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Trump Judge Tries to Uphold Dismissal of Woman’s Medical Leave Claim: Confirmed Judges, Confirmed Fears

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Trump Judge Tries to Uphold Dismissal of Woman’s Medical Leave Claim: Confirmed Judges, Confirmed Fears

Confirmed Judges, Confirmed Fears” is a blog series documenting the harmful impact of President Trump’s judges on Americans’ rights and liberties. Cases in the series can be found by issue and by judge at this link.

Trump Fifth Circuit judge Andrew Oldham argued in dissent that the court should uphold a lower court decision that dismissed on summary judgment a Black woman’s claim that she was fired in retaliation for requesting medical leave, in violation of the federal Family and Medical Leave Act (FMLA). In an opinion by Reagan nominee Grady Jolly, the majority rejected Oldham’s argument and reversed the lower court ruling in its May 2021 decision in Watkins v Tregre.

Denise Watkins, who is African-American, had worked in the dispatch department of a Louisiana parish sheriff’s office for some 17 years, and had risen to the position of shift supervisor. At the end of January 2018, her supervisor sent an email commending  “superb work” by Watkins and three others. Some three weeks later, Watkins notified her supervisors that she was suffering from an anxiety disorder and gave them a doctor’s note stating that she required three 24-hour shifts off per week.

Two days later, a supervisor filed a disciplinary review board request against Watkins, charging that she had engaged in “unsuitable” job performance. He had “counseled” her on such concerns some ten days earlier but “he neither took, nor indicated, further disciplinary action.”

The only issue the board took action on was the charge that Watkins had sometimes slept or napped on the job, which Watkins admitted and explained was attributable to the “medical issues” she had developed, and which she again requested medical leave to help address. The board nevertheless recommended on March 1 that she be fired for that offense, which the sheriff did the next day. This was despite the fact that a white shift supervisor had also been “caught” sleeping on the job, but “only received ‘counseling’” and was not fired.

Watkins filed suit against the sheriff’s office, contending that she had been discriminated against on the basis of race and had been improperly fired under FMLA in retaliation for requesting medical leave. A lower court granted summary judgment against her without a trial, and the case was appealed to the Fifth Circuit.

The three judges on the appeals court panel all agreed that Watkins should be able to present her race discrimination case to a jury. In a 2-1 decision written by Judge Grady Jolly, who was nominated by President Reagan, the majority also reversed the lower court ruling on the FMLA claim. Judge Jolly explained that Watkins had demonstrated a “genuine dispute” of facts concerning “FMLA retaliation” for requesting medical leave. The evidence in the record, Jolly continued, showed that the sheriff “tolerated” sleeping on the job on occasion, as shown by the treatment of the white shift supervisor, and the sheriff “could not recall any dispatcher” other than Watkins who had been fired for this reason. In addition, Jolly went on, the “suspicious sequence of events” as discussed above supported Watkins’ pretext claim, including the filing of the charges against Watkins “[w]ithin two days” of the request for medical leave. Overall, the majority concluded, a “reasonable jury” could decide that the alleged reason for firing Watkins was a pretext, and she should be allowed to present her FMLA claim to a jury.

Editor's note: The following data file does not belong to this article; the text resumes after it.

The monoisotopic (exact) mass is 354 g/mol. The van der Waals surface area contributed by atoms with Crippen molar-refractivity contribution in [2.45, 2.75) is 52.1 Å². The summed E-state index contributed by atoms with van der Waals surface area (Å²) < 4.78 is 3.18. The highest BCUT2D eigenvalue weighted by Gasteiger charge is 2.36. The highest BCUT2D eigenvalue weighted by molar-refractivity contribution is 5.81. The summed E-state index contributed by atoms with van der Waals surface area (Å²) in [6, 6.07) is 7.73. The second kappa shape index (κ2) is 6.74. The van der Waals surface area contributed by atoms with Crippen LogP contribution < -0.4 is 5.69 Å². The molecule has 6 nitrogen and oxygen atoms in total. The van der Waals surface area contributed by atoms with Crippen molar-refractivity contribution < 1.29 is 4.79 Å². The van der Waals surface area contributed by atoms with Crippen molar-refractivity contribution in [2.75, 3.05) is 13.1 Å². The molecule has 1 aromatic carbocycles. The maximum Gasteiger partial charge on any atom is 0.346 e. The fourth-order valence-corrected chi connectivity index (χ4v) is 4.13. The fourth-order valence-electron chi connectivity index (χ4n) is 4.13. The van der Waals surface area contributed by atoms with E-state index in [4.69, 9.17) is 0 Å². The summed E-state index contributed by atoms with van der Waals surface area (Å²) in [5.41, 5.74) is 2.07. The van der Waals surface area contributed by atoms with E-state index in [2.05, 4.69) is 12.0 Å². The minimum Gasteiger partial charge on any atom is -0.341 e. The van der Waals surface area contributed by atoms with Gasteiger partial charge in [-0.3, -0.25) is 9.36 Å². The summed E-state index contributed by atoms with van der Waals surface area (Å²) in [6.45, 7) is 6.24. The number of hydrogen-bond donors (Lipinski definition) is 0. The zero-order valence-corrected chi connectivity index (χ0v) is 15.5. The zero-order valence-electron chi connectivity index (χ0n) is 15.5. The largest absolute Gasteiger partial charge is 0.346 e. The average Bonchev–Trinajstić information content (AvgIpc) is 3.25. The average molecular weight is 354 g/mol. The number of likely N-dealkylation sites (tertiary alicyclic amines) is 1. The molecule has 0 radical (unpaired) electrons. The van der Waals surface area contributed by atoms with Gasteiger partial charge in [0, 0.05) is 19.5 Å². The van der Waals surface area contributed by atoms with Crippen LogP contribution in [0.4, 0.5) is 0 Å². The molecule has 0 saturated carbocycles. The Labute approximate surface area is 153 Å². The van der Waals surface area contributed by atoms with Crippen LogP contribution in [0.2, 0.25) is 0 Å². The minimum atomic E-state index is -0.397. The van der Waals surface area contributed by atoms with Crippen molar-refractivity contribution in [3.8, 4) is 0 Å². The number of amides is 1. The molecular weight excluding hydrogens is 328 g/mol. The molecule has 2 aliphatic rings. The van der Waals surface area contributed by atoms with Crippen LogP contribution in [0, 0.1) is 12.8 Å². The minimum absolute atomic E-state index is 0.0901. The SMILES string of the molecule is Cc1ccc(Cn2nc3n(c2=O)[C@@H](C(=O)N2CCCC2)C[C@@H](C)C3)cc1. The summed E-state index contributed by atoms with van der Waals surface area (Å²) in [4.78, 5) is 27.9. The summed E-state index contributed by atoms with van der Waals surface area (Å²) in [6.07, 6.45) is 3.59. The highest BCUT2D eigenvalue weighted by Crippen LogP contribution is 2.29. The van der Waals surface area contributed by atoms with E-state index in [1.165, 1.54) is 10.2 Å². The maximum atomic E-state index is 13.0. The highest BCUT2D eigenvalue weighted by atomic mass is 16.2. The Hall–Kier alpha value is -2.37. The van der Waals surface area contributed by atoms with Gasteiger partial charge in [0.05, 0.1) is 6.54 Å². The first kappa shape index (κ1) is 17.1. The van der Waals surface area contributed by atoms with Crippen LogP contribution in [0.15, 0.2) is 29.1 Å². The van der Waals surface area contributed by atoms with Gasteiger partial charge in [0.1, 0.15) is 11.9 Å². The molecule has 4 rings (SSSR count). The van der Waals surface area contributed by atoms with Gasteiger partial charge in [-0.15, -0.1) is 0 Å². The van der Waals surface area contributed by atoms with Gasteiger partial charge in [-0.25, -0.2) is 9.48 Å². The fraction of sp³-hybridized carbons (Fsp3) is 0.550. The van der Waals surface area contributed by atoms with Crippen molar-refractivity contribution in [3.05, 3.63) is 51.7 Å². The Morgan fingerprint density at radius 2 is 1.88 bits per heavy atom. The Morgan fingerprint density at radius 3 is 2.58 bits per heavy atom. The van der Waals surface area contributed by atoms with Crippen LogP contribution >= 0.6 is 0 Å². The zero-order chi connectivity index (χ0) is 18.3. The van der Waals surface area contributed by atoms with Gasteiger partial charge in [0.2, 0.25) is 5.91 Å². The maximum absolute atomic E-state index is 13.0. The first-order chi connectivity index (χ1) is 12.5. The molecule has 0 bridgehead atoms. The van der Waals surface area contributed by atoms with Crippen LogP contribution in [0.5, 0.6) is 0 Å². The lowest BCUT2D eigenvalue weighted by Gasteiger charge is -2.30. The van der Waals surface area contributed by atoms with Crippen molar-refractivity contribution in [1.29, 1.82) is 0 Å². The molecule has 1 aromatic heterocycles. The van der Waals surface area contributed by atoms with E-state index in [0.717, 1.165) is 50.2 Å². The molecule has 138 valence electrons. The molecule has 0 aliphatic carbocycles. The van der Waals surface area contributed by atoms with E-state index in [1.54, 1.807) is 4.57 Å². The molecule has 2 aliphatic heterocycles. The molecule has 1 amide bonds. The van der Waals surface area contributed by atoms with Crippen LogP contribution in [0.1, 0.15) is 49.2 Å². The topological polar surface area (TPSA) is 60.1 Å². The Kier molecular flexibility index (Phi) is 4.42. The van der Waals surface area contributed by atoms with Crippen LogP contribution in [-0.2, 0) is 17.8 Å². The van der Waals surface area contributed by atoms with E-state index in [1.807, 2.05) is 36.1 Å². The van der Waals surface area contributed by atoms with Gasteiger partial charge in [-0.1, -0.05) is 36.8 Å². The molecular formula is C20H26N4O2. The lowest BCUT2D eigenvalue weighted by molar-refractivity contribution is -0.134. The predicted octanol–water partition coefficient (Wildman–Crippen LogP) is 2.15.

Trump judge Oldham dissented on the FMLA issue. He noted that the “temporal proximity” relied on by the majority “alone” was “insufficient”, and that it was  “irrelevant as a matter of law” that the other shift supervisor was not  fired for sleeping on the job. Judge Jolly made clear, however, that the majority was relying on more than the “close” temporal proximity, and that Oldham was wrong in suggesting that the treatment of the other shift supervisor was irrelevant. On the contrary, the majority pointed out, it was “inescapable when applying rational thinking” that the record provided “probative” evidence of pretext, and Watkin was “entitled” to present her claim and her evidence to a jury.

Fortunately, Denise Watkins will have the opportunity to present both her discrimination claims to a jury. If it had been up to Trump judge Oldham, however, she would not have been able to proceed on her FMLA contention, and future claims of discrimination concerning FMLA could well have been more difficult to establish. This decision shows the continuing importance of our fight for or courts and the confirmation of Biden nominees.



Andrew Oldham, Confirmed Judges Confirmed Fears, employee rights, Fifth Circuit Court of Appeals, FMLA, health care, racism, worker rights